Who are your target customers? How do their needs vary?
Which business goals are you trying to achieve?
Are there multiple products or product lines to be managed?
What resources will be dedicated to each team?
Here is a quick rundown of a few common ways that organizations structure their product teams. Since a product leader typically leads the cross-functional product team, they are involved in every stage of the product development lifecycle. They are well-suited to work closely with their product development teammates to evaluate ideas, define release plans and timing, and clarify exactly what should be built.
By product or product line
A product leader oversees each product or product line. While they only focus on one product, they manage a broad range of initiatives for that product — conducting market research, maintaining the product roadmap, incorporating customer feedback, and partnering with the development team to build new features and functionality. This type of structure is well-suited to large organizations with multiple offerings.
By product feature
A product leader owns a discrete focus area and communicates with other product managers in the organization about cross-dependencies that exist for the suite of products. The chief product officer typically ensures visibility and cohesion across the broader product organization. This structure is particularly useful for organizations with complex offerings.
By cross-functional collaboration
Sometimes called product squads, cross-functional groups are especially popular among agile development teams. These groups are often comprised of a product owner or product manager, a coach or scrum master, developers, and sometimes quality assurance (QA) folks. This approach works well in large organizations with sufficient product and development team members and resources to justify creating many smaller teams.
By customer segment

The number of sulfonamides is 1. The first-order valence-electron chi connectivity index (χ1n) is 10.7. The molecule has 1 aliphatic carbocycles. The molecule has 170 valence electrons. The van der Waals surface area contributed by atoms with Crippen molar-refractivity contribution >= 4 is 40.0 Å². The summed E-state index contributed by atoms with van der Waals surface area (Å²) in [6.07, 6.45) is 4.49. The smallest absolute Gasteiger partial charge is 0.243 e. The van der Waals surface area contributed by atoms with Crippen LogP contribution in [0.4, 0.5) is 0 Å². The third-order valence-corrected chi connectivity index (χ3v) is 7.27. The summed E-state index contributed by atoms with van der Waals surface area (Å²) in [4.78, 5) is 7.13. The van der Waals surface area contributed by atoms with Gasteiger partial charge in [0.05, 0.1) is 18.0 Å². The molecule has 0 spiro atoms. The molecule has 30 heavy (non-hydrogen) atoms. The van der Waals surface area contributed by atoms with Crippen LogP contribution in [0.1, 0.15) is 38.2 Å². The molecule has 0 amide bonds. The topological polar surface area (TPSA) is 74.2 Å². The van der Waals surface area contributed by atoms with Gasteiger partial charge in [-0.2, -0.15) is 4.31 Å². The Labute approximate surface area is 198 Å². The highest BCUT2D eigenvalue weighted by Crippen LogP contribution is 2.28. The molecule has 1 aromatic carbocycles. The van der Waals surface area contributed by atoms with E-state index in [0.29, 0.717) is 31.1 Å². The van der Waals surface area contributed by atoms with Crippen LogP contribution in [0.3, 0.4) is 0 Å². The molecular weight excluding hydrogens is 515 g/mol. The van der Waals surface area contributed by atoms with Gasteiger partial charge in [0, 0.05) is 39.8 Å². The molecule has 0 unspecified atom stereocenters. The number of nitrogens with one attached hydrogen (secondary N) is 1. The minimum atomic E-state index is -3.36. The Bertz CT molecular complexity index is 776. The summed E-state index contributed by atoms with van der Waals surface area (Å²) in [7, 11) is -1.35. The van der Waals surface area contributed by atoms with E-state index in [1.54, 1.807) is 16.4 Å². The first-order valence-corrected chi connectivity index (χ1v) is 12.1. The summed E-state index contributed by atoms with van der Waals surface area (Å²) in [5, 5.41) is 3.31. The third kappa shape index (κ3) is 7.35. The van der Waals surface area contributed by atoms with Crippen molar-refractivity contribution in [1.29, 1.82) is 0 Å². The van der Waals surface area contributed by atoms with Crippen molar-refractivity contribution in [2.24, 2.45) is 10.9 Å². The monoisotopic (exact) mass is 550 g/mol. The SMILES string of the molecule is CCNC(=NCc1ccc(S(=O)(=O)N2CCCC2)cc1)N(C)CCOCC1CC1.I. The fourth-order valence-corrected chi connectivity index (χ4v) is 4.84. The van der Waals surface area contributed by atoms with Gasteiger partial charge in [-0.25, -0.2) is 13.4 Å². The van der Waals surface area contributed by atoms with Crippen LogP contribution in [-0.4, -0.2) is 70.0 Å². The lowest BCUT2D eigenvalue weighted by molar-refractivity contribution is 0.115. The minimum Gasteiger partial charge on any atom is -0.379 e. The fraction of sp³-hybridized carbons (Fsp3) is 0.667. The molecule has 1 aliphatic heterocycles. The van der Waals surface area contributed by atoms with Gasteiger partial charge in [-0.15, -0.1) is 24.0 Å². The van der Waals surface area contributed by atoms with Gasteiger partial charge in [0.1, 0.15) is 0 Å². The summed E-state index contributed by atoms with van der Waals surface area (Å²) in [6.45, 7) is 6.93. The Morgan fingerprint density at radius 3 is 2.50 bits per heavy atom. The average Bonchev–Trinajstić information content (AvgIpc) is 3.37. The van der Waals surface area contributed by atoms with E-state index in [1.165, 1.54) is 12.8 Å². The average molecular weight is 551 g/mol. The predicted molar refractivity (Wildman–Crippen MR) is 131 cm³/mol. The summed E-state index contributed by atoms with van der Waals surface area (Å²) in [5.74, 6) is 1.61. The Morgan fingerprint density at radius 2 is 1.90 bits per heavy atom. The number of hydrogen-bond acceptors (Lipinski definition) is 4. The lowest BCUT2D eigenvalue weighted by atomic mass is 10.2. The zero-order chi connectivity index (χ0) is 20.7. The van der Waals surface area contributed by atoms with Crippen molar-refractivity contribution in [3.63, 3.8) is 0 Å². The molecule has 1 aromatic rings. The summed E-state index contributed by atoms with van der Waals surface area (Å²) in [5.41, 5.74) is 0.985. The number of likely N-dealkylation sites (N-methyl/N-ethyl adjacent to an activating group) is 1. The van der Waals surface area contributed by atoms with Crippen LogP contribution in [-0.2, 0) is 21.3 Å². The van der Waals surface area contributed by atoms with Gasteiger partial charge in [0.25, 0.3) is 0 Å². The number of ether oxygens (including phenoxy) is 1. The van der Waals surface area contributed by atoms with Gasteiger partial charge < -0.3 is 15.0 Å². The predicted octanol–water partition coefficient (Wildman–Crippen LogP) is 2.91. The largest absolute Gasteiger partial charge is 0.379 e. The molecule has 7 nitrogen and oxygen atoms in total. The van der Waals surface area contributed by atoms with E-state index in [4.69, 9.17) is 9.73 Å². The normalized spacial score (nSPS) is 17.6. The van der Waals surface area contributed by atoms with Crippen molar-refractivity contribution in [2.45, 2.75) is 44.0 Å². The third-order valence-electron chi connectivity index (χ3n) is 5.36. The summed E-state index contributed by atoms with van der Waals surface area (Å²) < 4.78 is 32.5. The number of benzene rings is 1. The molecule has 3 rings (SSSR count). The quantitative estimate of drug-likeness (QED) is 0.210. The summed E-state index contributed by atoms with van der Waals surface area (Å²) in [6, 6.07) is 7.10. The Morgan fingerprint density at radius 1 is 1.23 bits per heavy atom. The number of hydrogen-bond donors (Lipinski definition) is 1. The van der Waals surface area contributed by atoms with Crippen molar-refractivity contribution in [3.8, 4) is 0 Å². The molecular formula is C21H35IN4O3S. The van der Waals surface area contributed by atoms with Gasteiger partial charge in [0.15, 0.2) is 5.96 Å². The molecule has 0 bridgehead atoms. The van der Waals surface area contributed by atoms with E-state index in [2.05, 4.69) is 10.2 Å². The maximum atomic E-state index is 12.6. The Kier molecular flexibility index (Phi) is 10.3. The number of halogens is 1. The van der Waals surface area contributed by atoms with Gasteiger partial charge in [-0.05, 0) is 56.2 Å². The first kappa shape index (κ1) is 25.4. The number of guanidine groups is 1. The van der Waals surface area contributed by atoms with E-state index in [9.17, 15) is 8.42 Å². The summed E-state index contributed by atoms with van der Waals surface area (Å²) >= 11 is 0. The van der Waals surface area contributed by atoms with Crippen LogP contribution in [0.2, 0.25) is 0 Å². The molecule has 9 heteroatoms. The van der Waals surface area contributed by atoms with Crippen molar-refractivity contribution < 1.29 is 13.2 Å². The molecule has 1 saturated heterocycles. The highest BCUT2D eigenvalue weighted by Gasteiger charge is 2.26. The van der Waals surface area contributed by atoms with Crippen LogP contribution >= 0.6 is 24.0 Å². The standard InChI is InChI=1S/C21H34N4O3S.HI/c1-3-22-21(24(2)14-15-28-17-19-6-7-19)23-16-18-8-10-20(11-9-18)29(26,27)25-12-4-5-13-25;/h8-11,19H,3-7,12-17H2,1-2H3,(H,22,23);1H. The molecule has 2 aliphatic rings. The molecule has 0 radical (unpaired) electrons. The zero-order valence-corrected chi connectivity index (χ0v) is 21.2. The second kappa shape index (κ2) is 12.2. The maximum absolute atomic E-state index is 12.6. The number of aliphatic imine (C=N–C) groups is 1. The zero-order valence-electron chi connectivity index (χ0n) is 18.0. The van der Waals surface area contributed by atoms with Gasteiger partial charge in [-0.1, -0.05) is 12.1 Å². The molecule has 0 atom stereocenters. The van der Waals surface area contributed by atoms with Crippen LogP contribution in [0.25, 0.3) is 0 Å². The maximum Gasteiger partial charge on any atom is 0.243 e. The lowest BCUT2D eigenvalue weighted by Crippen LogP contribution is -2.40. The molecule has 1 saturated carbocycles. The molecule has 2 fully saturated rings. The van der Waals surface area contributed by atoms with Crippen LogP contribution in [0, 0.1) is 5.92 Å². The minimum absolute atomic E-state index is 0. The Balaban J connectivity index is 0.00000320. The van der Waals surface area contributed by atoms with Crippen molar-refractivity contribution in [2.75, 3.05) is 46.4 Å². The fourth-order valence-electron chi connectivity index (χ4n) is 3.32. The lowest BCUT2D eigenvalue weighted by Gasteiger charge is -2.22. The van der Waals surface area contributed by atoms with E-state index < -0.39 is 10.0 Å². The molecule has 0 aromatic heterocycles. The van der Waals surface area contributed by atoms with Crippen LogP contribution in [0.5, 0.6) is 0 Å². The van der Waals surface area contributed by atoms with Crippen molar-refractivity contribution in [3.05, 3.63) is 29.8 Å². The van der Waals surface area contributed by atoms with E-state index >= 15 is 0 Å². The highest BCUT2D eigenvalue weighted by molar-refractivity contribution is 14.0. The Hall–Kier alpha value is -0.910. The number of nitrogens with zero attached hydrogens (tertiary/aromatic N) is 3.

Product managers are responsible for a different group of customers, each with different needs and expectations. For example, one product manager might focus on enterprise customers while another works exclusively with small and midsize businesses. Organizing by customer segment often makes sense for companies with products that are serving the needs of vastly different markets or industries.
By customer journey stage
Product managers focus on enhancing the value of a product during a particular stage of the customer journey — including a customer's first experience with a product, onboarding, adoption, and continued use. This approach works well in organizations with a robust product offering and the resources to tackle each customer journey phase in depth.
By performance metrics
Each product leader owns a set of specific product goals or key performance indicators (KPIs) and works across product features to achieve better results. Organizing your product team by performance metrics can work well if you have a mature product with established KPIs that reflect value created for customers and the business alike.
Your organization's chosen development methodology can also impact how your product team is organized. Scrum, extreme programming (XP), Scaled Agile Framework® (SAFe®) — each of these brings its own team structure. For example, scrum prescribes a team structure comprised of a product owner, scrum master, and development team. SAFe, on the other hand, is designed for large organizations. Its team structures are similarly complex. Roles are organized into three levels — team, program, and portfolio. Within these levels, roles include software developer, enterprise architect, solution manager, product manager, business owner, and more.